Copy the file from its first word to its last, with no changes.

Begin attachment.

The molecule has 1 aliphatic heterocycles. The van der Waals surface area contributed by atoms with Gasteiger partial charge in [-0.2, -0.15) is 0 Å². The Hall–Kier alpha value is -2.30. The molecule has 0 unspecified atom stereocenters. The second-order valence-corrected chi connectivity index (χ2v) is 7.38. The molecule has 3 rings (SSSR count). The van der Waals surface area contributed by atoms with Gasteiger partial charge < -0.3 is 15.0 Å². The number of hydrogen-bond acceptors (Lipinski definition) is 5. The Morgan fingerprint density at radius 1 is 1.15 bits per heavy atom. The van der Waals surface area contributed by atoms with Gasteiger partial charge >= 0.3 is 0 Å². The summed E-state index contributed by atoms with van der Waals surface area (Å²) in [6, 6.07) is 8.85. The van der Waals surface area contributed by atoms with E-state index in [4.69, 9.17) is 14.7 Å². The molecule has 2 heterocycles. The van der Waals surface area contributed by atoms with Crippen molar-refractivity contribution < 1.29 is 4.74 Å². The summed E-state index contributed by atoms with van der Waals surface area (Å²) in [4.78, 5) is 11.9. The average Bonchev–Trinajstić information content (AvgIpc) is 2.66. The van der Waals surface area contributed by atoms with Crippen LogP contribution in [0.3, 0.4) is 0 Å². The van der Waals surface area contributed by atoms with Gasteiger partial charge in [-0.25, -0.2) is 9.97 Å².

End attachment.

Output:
The molecule has 1 aliphatic heterocycles. The van der Waals surface area contributed by atoms with Gasteiger partial charge in [-0.2, -0.15) is 0 Å². The Hall–Kier alpha value is -2.30. The molecule has 0 unspecified atom stereocenters. The second-order valence-corrected chi connectivity index (χ2v) is 7.38. The molecule has 3 rings (SSSR count). The van der Waals surface area contributed by atoms with Gasteiger partial charge < -0.3 is 15.0 Å². The number of hydrogen-bond acceptors (Lipinski definition) is 5. The Morgan fingerprint density at radius 1 is 1.15 bits per heavy atom. The van der Waals surface area contributed by atoms with Gasteiger partial charge >= 0.3 is 0 Å². The summed E-state index contributed by atoms with van der Waals surface area (Å²) in [6, 6.07) is 8.85. The van der Waals surface area contributed by atoms with E-state index in [4.69, 9.17) is 14.7 Å². The molecule has 2 heterocycles. The van der Waals surface area contributed by atoms with Crippen molar-refractivity contribution < 1.29 is 4.74 Å². The summed E-state index contributed by atoms with van der Waals surface area (Å²) in [4.78, 5) is 11.9. The average Bonchev–Trinajstić information content (AvgIpc) is 2.66. The van der Waals surface area contributed by atoms with Crippen LogP contribution in [0.3, 0.4) is 0 Å². The van der Waals surface area contributed by atoms with Gasteiger partial charge in [-0.25, -0.2) is 9.97 Å².